- Associated Press - Sunday, April 19, 2015

LINVILLE, Va. (AP) - Sitting on the eastern side of Va. 42, just north of Williamsburg Road, is a piece of American history, waiting for its next chapter to begin. The Lincoln Homestead - a circa-1800 house and cemetery - is for sale, and the owners are eager for an offer.

The property once belonged to John and Rebecca Lincoln, great-grandparents of the 16th U.S. president, Abraham Lincoln, and has been owned by the Shank family since the 1970s. Brothers Richard and Randy Shank put the home up for sale last year, with an asking price of $449,000.

“It’s big enough to be a decent bed and breakfast,” said Randy Shank, formerly the owner of the recently closed Shank’s Bakery in Harrisonburg. He thinks lodging is the most logical choice for the property, other than for use as a private home.

The Lincoln family bought 600 acres along Linville Creek and settled in the Shenandoah Valley after moving from Pennsylvania in 1768. Jacob Lincoln, Abraham’s great-uncle, built the house in 1800, according to the Virginia Department of Historic Resources.

The property, a registered Virginia Historic Landmark, is now only 9.4 acres. It also includes a garage and the family cemetery that also contains the remains of two slaves, identified as Queenie and Uncle Ned. Richard Shank said this was especially unusual due to the number of Anabaptists, who opposed slavery, that had settled in the area by then.

“It’s somewhat ironic that among the few slaves in the Valley, they were owned by Lincolns,” he said.

The family left the property in 1874, according to Phil Stone, president of the Bridgewater-based Lincoln Society of Virginia. The society conducts an annual ceremony at the cemetery - voluntarily maintained by the Rockingham Ruritan Club - to mark Abraham Lincoln’s birthday on Feb. 12.

The Lincoln Society applied for a grant to acquire the property in the mid-2000s but could not gather the necessary funding.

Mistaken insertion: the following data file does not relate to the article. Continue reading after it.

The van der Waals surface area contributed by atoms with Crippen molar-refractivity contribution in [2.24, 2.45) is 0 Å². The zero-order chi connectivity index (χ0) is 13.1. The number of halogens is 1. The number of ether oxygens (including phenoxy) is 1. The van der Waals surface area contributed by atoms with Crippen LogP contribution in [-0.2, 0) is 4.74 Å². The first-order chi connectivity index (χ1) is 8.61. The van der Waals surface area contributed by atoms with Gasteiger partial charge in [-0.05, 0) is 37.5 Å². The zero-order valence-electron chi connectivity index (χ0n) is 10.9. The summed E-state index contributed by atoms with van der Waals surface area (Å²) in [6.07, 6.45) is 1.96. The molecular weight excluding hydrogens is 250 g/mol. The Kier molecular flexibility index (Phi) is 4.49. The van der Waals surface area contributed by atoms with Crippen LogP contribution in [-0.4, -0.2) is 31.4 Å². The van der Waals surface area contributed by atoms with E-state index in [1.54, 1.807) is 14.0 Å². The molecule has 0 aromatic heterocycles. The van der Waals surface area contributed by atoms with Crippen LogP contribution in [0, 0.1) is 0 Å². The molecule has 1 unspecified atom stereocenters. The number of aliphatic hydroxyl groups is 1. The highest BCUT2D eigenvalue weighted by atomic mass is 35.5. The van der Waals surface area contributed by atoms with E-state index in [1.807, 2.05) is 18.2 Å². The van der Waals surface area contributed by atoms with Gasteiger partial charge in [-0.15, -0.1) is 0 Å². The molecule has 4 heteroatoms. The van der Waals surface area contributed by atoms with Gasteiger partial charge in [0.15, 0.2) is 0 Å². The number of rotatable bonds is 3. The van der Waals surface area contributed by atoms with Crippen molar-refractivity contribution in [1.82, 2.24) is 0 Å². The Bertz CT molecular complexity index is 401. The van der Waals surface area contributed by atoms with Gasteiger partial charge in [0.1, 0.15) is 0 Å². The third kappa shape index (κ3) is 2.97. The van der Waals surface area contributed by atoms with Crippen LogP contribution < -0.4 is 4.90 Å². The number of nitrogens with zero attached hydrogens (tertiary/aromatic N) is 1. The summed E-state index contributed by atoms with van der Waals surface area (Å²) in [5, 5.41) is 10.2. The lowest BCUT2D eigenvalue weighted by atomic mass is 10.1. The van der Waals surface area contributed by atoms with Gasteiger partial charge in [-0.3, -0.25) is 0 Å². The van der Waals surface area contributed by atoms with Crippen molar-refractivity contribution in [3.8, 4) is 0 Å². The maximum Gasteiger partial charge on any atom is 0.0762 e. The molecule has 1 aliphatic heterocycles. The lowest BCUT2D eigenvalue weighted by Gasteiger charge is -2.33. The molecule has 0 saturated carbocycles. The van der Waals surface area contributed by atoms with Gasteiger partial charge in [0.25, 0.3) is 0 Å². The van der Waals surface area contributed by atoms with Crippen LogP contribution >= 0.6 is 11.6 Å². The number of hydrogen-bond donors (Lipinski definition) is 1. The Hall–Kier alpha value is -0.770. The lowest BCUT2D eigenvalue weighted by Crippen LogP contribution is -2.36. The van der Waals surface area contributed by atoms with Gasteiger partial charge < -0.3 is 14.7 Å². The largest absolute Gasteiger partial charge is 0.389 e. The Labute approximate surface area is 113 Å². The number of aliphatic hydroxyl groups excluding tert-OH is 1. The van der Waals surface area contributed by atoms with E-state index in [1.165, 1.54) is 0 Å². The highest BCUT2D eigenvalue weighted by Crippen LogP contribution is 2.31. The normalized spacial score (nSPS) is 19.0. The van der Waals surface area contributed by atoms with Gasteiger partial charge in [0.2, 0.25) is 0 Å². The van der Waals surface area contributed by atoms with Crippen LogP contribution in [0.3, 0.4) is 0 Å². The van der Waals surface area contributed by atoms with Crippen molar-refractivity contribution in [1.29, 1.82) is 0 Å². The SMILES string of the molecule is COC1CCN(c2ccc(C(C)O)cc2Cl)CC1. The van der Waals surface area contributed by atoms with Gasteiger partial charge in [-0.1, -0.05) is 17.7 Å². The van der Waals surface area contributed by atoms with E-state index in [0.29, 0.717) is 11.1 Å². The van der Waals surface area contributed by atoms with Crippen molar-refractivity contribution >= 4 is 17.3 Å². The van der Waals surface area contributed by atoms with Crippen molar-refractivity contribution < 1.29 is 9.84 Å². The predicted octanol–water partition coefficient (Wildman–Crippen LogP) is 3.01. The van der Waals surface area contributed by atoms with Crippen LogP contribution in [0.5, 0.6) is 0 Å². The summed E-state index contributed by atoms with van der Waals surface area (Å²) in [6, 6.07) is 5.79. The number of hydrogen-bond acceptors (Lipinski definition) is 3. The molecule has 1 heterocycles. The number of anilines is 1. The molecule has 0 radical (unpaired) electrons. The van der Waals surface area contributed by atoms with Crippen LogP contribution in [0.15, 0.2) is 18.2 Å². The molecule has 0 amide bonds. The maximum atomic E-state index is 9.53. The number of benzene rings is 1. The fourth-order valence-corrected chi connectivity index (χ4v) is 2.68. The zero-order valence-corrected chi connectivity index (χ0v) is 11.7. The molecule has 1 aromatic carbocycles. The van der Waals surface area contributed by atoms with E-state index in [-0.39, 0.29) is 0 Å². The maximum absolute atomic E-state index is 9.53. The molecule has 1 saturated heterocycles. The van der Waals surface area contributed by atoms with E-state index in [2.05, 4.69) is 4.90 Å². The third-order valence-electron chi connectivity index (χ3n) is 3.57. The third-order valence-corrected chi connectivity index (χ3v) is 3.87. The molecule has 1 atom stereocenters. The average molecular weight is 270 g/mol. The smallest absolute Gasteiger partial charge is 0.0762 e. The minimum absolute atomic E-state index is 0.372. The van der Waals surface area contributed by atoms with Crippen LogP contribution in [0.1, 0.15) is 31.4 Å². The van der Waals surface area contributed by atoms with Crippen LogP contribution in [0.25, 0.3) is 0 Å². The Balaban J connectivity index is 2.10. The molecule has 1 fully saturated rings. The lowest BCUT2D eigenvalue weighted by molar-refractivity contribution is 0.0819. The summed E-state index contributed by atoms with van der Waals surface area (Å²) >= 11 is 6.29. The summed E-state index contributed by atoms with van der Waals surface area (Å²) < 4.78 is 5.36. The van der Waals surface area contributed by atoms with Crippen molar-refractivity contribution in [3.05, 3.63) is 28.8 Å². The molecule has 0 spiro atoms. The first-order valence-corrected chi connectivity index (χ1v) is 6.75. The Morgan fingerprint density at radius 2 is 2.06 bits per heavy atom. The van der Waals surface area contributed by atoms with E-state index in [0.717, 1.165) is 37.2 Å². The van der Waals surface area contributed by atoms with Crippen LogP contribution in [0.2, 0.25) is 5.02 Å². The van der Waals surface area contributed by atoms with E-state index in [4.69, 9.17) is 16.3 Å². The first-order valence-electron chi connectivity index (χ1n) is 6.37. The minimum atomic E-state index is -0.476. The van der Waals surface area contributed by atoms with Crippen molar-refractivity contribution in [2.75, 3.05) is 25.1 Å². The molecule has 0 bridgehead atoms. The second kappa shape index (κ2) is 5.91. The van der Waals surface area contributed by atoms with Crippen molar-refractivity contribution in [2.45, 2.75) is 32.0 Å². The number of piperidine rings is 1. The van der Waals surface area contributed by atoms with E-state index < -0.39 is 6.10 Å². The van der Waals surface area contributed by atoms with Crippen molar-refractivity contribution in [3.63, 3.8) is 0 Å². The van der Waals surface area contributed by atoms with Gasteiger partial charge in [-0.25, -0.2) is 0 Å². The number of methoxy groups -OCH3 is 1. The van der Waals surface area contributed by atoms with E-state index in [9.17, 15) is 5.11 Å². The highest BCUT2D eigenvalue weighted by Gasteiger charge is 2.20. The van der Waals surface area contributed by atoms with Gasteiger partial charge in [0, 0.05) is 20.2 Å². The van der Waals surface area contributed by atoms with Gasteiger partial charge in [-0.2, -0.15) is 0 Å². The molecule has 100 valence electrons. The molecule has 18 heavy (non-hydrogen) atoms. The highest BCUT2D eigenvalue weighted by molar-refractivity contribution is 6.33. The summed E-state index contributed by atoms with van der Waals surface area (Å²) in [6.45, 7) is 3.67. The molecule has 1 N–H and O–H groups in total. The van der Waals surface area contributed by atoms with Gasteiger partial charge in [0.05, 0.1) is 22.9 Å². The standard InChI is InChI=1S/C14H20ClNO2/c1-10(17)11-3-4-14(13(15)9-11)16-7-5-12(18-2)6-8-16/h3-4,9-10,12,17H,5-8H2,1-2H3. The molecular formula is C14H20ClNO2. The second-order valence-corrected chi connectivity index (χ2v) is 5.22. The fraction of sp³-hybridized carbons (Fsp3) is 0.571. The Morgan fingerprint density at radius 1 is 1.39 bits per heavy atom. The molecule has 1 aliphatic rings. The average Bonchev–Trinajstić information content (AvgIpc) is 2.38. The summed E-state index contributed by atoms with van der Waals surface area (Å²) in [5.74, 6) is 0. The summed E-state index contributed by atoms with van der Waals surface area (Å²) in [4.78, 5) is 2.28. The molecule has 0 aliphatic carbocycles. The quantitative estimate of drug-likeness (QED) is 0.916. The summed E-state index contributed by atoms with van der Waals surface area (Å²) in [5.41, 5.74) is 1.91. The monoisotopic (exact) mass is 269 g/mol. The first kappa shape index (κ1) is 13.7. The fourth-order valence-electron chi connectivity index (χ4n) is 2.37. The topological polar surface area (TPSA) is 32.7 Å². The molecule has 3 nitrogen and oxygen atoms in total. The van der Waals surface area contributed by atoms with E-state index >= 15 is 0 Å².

Randy Shank said the two-story structure is solid, but its hardware needs some upgrades. Electrical wiring is minimal, the plumbing needs improvements and there is no heat aside from a wood stove added about 20 years ago.

Above the front door and on the side of the main staircase are carvings, and the kitchen cabinets are painted red. Some rear rooms on the second floor, accessible from a short hidden staircase, still have scraps of old flowered wallpaper.

The federal-style house has 3,900 livable square feet, according to the listing from Kline May Realty, and no original furniture remains inside. Randy Shank said he could not confirm when all the rooms were constructed, with some being newer than others. The home has one full and one half bathroom, four bedrooms and a new roof.

The front porch is not original, and neither is the faded yellow-green exterior paint, which Randy Shank said he wished was not added. Although, he admits, it does make it easy to tell people how to spot the house.

The brothers say they no longer have a need to keep the property, which is in a family trust.

“For estate purposes, we need to sell it,” said Richard Shank, a Charlottesville architect. “We don’t really know how to value (it).”

Randy Shank lives in Broadway across the road from the property. He uses a greenhouse adjacent to the structure to grow produce he sells at the Harrisonburg Farmers Market. The greenhouse is not for sale, he said.

The Lincoln Homestead’s address is 7884 Harpine Highway. For property information go to www.klinemay.com/83989# .


Information from: Daily News-Record, https://www.dnronline.com

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